Montana State University

Mixing of fluids to be focus of math lecture set for March 5 at MSU

February 23, 2015 -- MSU News Service

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Tel: (406) 994-4571

BOZEMAN -- A free public lecture about the morphology and mathematics of fluid mixing will be given at 3:10 p.m. Thursday, March 5, in the Byker Auditorium in the Chemistry and Biochemistry Building at Montana State University.

Philip Boyland, professor of mathematics and co-director of the Center for Applied Mathematics at the University of Florida, will present "Topology, Tangling and Fluid Mixing."

Flowing water has complicated patterns, swirls, eddies and flow lines that change and evolve, but also maintain a kind of constancy. These images and structures have fascinated artists and scientists for millennia. This lecture will begin with a description of some of the morphology and mathematics of these structures, followed by a discussion of their application to fluid mixing. Ideas and theorems from topology and chaotic dynamical systems will yield principles to design efficient mixers.

The main mathematical idea is that the topological constraints give rise to the exponential growth of material lines and thus of the gradients of transported quantities. The lecture will conclude with a discussion of how the same collection of topological/dynamical ideas can be used to quantify the entangling of such diverse entities as hair, ocean floats and individual motion in crowds.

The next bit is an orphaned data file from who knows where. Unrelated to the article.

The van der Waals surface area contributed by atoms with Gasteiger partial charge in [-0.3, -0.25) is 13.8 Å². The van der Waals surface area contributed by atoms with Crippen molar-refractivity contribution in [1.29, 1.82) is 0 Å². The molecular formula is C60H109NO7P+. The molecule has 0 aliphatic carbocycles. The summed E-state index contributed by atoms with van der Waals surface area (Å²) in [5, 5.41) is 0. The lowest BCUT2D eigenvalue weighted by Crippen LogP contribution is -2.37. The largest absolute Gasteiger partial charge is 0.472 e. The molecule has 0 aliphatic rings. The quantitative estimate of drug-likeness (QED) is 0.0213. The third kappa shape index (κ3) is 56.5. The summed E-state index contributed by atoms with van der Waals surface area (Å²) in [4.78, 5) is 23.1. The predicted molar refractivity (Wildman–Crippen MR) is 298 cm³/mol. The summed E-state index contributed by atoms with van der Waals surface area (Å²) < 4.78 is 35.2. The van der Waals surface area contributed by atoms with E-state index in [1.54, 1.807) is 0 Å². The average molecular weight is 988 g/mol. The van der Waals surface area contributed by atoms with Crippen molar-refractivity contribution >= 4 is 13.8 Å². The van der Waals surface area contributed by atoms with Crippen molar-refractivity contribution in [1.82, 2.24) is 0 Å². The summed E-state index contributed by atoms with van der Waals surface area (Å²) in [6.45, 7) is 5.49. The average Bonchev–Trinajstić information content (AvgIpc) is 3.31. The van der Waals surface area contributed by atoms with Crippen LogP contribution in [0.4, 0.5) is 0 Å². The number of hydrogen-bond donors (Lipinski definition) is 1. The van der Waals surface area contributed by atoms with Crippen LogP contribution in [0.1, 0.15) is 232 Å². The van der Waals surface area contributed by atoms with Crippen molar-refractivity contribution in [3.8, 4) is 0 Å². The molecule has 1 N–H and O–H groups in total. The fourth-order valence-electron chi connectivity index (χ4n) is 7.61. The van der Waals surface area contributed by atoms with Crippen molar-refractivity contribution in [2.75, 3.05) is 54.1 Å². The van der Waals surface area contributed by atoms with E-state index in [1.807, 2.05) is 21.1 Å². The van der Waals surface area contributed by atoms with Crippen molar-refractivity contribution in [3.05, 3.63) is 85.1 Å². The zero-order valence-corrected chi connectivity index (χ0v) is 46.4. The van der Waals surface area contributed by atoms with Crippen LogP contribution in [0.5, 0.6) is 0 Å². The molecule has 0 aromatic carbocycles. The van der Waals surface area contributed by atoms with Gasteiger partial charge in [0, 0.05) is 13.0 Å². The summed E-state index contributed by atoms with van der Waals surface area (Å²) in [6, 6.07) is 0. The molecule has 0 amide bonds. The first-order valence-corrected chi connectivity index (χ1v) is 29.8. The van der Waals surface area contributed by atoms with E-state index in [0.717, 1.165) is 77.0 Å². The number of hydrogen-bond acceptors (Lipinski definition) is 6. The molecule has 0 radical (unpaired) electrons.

Philip Boyland is an expert in topological methods in dynamical systems, which is the mathematical study of system evolution. A skilled expositor, he has given more than 100 conference and seminar presentations. He was a postdoctoral fellow at Boston University and at the Mathematical Science Research Institute in Berkeley, Calif. He was also a visiting research fellow at the Institute for Mathematics and its Applications in Minneapolis, Minn., the IME at the University of Sao Paulo, Brazil, and twice at the Isaac Newton Institute for Mathematical Sciences in Cambridge, U.K.

Boyland’s lecture is sponsored by MSU’s Department of Mathematical Sciences and is presented by the College of Letters and Science's Distinguished Speakers Series. The series, which began in the spring of 2011, brings distinguished scholars to MSU to give a public talk and to meet with faculty and students to enrich the intellectual life on campus and to enhance research connections.

This lecture is also part of the Department of Mathematical Sciences’ Colloquium Series.

For more information about this and other lectures in the L&S Distinguished Speakers Series, go to or call 994-3601.

Evelyn Boswell, (406) 994-5135 or